Other city attractions include the bustling Queen Victoria Market on the northern fringe of the CBD; views from the 35th floor of the Regent Hotel at the eastern end of Collins St; the mammoth Treasury and State Parliament House buildings; Scots and St Michael's churches; the 19th-century Block Arcade, which runs between Collins and Elizabeth Sts; the collection of Gothic-revival banks on the corner of Collins and Queen Sts; and the landmark Rialto Towers (now boasting an observation deck) at the western end of Collins St. At the top end of Russell St there's the atmospheric Old Melbourne Gaol. Other historic buildings include the Old Customs House, St James Cathedral and the Old Royal Mint.

The key to an important facet of Melbourne's character can be found on the sportsgrounds scattered on the parkland to the south-east of the city centre, including Flinders, Olympic and Yarra parks. The superb Melbourne Cricket Ground (MCG) and the National Tennis Centre reflect Melburnians' renowned passion for sport.

The Yarra's South Bank

The focus of Melbourne is slowly shifting to the south bank of the Yarra, which has seen large scale construction and the influx of huge sums of money and political will. The Victorian Arts Centre buildings and the National Gallery of Victoria are both on the south bank. The aliens-are-coming spire of the arts centre's theatre building is probably Melbourne's most famous landmark. Opposite the arts precinct are the Royal Botanic Gardens - considered to be among the finest in the world - and Kings Domain, which contains the Shrine of Remembrance, Governor La Trobe's Cottage and the Sidney Myer Music Bowl. The new Southgate complex of shops, wine bars, snack stalls and restaurants line the Yarra's bank. Melbourne's gigantic Crown Casino entertainment complex is nearby.

Inner-City Haunts

The inner suburbs of Carlton, Fitzroy and Richmond are all recommended for their architecture, restaurants and atmosphere. Carlton is the Italian centre, full of pasta & spaghetti bars, muscle cars and slick Italian clothing stores. Victoria St in Richmond is the vibrant Vietnamese centre, chock full of budget restaurants, and the focus of the Lunar New Year celebrations in January-February. Fitzroy is now a magnet for the urban cool, cafe dwellers and property renovators, but was once the working-class heart of Melbourne. St Kilda is a day trip in itself. For years it was Melbourne's sex and sin centre - drunks, drugs, girls, shady deals and shady characters abounded - but the suburb is slowly being rejuvenated. Fitzroy St retains traces of its former tarnished character, although today you're more likely to be sipping a crisp white and dining on rocket salad than slugging a beer and looking for action. There is a string of average beaches running from St Kilda back into the city, including Middle Park, Albert Park and Port Melbourne. Luna Park, near St Kilda Beach, is an old-fashioned fairground that's fun for kids and coltish adults.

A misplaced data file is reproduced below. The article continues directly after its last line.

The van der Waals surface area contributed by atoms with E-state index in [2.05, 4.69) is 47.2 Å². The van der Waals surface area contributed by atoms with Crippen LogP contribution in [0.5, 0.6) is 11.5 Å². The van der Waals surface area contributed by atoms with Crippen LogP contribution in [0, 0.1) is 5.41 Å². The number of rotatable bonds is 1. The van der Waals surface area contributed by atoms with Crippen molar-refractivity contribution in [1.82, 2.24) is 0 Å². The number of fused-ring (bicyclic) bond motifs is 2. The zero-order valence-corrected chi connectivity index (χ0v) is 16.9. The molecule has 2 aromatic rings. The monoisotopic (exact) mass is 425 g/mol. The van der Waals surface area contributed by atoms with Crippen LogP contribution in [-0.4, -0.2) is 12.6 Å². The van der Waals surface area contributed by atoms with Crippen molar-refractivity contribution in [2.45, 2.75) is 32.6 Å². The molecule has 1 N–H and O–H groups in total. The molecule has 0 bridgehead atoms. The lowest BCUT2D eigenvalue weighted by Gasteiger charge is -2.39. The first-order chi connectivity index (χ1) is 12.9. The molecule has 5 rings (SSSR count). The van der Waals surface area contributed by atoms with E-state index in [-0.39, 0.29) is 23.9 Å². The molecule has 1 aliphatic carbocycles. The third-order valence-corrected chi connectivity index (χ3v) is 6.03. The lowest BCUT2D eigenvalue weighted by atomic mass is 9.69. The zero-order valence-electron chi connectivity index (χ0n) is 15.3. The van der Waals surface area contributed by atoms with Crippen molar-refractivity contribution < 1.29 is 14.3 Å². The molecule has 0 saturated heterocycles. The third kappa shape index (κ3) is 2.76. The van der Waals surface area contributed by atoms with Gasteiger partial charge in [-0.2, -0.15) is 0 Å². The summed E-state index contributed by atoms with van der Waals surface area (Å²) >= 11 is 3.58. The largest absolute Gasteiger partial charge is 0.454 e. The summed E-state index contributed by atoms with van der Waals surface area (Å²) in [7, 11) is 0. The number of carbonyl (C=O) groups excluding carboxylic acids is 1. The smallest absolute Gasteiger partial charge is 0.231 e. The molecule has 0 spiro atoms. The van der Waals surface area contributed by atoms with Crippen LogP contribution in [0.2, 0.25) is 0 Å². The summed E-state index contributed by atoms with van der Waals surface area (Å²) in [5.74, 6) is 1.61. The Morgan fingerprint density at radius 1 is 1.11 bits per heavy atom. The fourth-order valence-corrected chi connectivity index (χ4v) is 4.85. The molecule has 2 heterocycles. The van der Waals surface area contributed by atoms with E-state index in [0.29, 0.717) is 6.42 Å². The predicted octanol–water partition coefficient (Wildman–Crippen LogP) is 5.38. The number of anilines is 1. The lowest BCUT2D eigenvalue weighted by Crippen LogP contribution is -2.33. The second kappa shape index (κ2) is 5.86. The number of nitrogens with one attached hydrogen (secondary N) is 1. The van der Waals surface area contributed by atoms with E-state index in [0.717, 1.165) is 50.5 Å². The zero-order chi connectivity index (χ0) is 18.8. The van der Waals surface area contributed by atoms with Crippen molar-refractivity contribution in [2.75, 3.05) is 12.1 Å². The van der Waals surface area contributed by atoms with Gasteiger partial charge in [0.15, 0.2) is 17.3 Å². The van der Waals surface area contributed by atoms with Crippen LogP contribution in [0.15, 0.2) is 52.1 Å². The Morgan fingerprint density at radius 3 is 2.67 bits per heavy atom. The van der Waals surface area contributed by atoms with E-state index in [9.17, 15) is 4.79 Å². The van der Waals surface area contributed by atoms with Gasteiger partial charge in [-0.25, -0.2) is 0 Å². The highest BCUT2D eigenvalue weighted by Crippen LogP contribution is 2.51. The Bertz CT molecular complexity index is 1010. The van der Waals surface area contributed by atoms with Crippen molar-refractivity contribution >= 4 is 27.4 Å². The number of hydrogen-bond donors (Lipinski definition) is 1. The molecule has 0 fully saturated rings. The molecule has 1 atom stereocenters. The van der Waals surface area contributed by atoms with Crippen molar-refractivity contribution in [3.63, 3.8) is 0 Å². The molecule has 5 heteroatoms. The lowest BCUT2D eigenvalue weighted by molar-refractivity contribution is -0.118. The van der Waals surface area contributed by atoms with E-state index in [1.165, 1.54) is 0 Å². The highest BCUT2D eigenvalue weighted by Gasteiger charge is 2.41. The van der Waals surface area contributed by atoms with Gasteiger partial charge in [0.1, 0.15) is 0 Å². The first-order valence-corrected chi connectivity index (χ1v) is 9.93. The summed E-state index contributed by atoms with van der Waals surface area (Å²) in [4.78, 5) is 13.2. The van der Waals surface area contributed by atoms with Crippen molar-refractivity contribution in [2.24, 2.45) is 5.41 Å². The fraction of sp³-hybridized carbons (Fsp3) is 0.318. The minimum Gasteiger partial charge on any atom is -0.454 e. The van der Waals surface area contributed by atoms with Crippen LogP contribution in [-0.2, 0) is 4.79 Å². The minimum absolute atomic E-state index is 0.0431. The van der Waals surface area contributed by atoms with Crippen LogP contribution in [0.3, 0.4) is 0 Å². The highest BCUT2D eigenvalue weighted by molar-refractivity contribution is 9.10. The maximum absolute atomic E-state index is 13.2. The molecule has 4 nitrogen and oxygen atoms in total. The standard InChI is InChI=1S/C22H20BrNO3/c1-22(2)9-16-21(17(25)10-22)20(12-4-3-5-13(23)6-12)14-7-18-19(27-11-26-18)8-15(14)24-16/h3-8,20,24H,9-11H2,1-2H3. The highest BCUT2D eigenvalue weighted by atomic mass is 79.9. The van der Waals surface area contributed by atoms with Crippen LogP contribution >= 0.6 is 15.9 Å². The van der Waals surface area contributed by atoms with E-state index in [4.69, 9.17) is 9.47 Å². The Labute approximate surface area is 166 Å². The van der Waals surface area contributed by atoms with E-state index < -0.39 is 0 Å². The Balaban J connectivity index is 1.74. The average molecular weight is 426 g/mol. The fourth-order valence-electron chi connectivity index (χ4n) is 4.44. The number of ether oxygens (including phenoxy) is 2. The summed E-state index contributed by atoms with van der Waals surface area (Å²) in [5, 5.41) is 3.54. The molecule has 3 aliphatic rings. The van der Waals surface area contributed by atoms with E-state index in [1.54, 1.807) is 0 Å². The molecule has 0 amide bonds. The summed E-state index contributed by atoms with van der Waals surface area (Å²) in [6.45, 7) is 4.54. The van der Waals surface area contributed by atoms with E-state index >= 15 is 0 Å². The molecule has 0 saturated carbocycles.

Off the Beaten Track

Phillip Island

At the entrance to Westernport Bay, south-east of the city, Phillip Island is rugged and windswept with plenty of beaches, a fascinating collection of wildlife and several old-fashioned townships. The island's Penguin Parade is one of the country's most popular tourist attractions. Every evening the little penguins at Summerland Beach emerge from the sea and waddle up the beach to their nests, seemingly oblivious to the busloads of camera-toting tourists. In the south-west of the island, Seal Rocks are inhabited by Australia's largest colony of fur seals, or you can head inland to the Koala Conservation Centre and check out the little cuddly fellas with the sharp fingers.

The island's surf beach, Woolamai, is renowned for its strong rips, but there are also safer bay beaches for less-daring swimmers. Churchill Island is a small island with an historic homestead, beautiful gardens and a museum of old farming machinery, as well as some great short walks.